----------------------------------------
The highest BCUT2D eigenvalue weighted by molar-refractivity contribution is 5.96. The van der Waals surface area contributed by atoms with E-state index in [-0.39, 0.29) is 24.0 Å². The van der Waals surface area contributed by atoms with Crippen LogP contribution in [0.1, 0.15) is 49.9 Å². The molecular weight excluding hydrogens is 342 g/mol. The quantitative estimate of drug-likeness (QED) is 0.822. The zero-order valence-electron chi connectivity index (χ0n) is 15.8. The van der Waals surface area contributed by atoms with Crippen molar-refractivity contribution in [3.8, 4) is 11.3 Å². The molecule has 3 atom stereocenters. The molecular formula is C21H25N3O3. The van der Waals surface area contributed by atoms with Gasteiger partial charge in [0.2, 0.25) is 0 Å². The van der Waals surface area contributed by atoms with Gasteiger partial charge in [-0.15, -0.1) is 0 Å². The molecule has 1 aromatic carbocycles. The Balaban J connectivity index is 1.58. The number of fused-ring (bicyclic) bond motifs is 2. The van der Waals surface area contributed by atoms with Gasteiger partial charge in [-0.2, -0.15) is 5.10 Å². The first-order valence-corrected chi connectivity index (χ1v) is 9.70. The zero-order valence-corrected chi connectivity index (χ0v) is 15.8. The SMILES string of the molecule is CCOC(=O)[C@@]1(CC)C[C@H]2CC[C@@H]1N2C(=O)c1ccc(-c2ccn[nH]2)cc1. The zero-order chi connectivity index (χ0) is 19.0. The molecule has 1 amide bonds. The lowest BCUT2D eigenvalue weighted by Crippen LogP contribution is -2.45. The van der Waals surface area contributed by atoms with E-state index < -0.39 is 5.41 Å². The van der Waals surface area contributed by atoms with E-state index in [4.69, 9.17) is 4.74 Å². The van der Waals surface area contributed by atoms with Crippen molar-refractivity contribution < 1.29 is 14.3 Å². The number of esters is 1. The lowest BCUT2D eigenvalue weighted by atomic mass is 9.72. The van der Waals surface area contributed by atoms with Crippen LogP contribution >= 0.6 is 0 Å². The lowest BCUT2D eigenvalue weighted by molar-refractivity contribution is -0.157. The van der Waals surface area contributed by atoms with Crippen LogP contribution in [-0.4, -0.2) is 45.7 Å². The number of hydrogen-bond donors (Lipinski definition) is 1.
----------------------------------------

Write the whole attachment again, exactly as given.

The highest BCUT2D eigenvalue weighted by molar-refractivity contribution is 5.96. The van der Waals surface area contributed by atoms with E-state index in [-0.39, 0.29) is 24.0 Å². The van der Waals surface area contributed by atoms with Crippen LogP contribution in [0.1, 0.15) is 49.9 Å². The molecular weight excluding hydrogens is 342 g/mol. The quantitative estimate of drug-likeness (QED) is 0.822. The zero-order valence-electron chi connectivity index (χ0n) is 15.8. The van der Waals surface area contributed by atoms with Crippen molar-refractivity contribution in [3.8, 4) is 11.3 Å². The molecule has 3 atom stereocenters. The molecular formula is C21H25N3O3. The van der Waals surface area contributed by atoms with Gasteiger partial charge in [0.2, 0.25) is 0 Å². The van der Waals surface area contributed by atoms with Gasteiger partial charge in [-0.15, -0.1) is 0 Å². The molecule has 1 aromatic carbocycles. The Balaban J connectivity index is 1.58. The number of fused-ring (bicyclic) bond motifs is 2. The van der Waals surface area contributed by atoms with Gasteiger partial charge in [-0.2, -0.15) is 5.10 Å². The first-order valence-corrected chi connectivity index (χ1v) is 9.70. The zero-order valence-corrected chi connectivity index (χ0v) is 15.8. The SMILES string of the molecule is CCOC(=O)[C@@]1(CC)C[C@H]2CC[C@@H]1N2C(=O)c1ccc(-c2ccn[nH]2)cc1. The zero-order chi connectivity index (χ0) is 19.0. The molecule has 1 amide bonds. The lowest BCUT2D eigenvalue weighted by Crippen LogP contribution is -2.45. The van der Waals surface area contributed by atoms with E-state index < -0.39 is 5.41 Å². The van der Waals surface area contributed by atoms with E-state index in [4.69, 9.17) is 4.74 Å². The van der Waals surface area contributed by atoms with Crippen molar-refractivity contribution < 1.29 is 14.3 Å². The number of esters is 1. The lowest BCUT2D eigenvalue weighted by atomic mass is 9.72. The van der Waals surface area contributed by atoms with Crippen LogP contribution >= 0.6 is 0 Å². The lowest BCUT2D eigenvalue weighted by molar-refractivity contribution is -0.157. The van der Waals surface area contributed by atoms with Crippen LogP contribution in [-0.4, -0.2) is 45.7 Å². The number of hydrogen-bond donors (Lipinski definition) is 1.